A man of his own

by William Dunbar:

I first met Giorgi Margvelashvili, Georgia’s recently departed fourth president, when he was a professor at GIPA in 2010. I was not impressed. Dishevelled, distracted, and with nothing much to say about building policy platforms for opposition parties, which was the subject of my research, and, theoretically at least, of his expertise.

When, three years later, I learned that he was the Georgian Dream nominee for president, and thus a shoo in, it confirmed some of my suspicions about the Ivanishvili style of governance.

He was to be a figurehead. A mere pawn.

They cut his mad scientist hair, bought him a fancy suit, put him on poster and podium and told the people of Georgia to vote for him (which they did, handily). Georgian Dream wanted a puppet in the palace. How wrong they were. How wrong I was.

As he leaves the stage to return to his beloved potatoes in his mountain home of Dusheti, fair-minded people should give him a valedictory round of applause.

Giorgi Margvelashvili discharged his duties as president for the most part honourably and sensibly.

The subject of immense pressure from a government whose slide into corruption and dirty tricks got worse with each day he was office, he did his best to hold the line.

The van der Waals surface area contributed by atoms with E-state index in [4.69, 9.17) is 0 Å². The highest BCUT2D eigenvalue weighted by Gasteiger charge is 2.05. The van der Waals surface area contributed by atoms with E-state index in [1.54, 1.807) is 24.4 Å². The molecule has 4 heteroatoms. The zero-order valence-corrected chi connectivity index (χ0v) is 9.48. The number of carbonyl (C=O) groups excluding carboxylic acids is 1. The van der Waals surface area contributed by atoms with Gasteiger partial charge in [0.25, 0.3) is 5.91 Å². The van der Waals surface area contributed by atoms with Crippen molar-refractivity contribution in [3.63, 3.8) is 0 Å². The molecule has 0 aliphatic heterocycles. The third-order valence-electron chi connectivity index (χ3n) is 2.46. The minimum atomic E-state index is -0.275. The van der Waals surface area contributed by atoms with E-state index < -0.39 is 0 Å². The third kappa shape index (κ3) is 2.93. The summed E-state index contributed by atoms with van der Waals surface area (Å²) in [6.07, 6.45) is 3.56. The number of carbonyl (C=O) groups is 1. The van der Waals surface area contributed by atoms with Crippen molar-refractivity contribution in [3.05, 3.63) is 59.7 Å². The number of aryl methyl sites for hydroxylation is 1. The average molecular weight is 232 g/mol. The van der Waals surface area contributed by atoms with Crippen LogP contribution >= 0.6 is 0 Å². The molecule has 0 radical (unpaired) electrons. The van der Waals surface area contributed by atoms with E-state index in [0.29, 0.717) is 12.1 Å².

President Margvelashvili’s conflict with the government began on day one, when he stunned the world by defying the wishes of Bidzina Ivanishvili, his former patron and, rumour has it, philosophical debating buddy (wags say the secret is to disagree with Bidzina at first, and then be convinced by his powerful arguments).

As the former president tells it, following his inauguration he was shown into his new offices: a couple of rooms in the old state chancellery building. He was told to wait there while a new building was being refurbished. Unlike Ivanishvili, who eschews institutions and protocol, and does everything personally and through trusted underlings, Margvelashvili, perhaps naively, thought he would get to be a ‘real’ president, and took the office, and the trappings that come with it, seriously.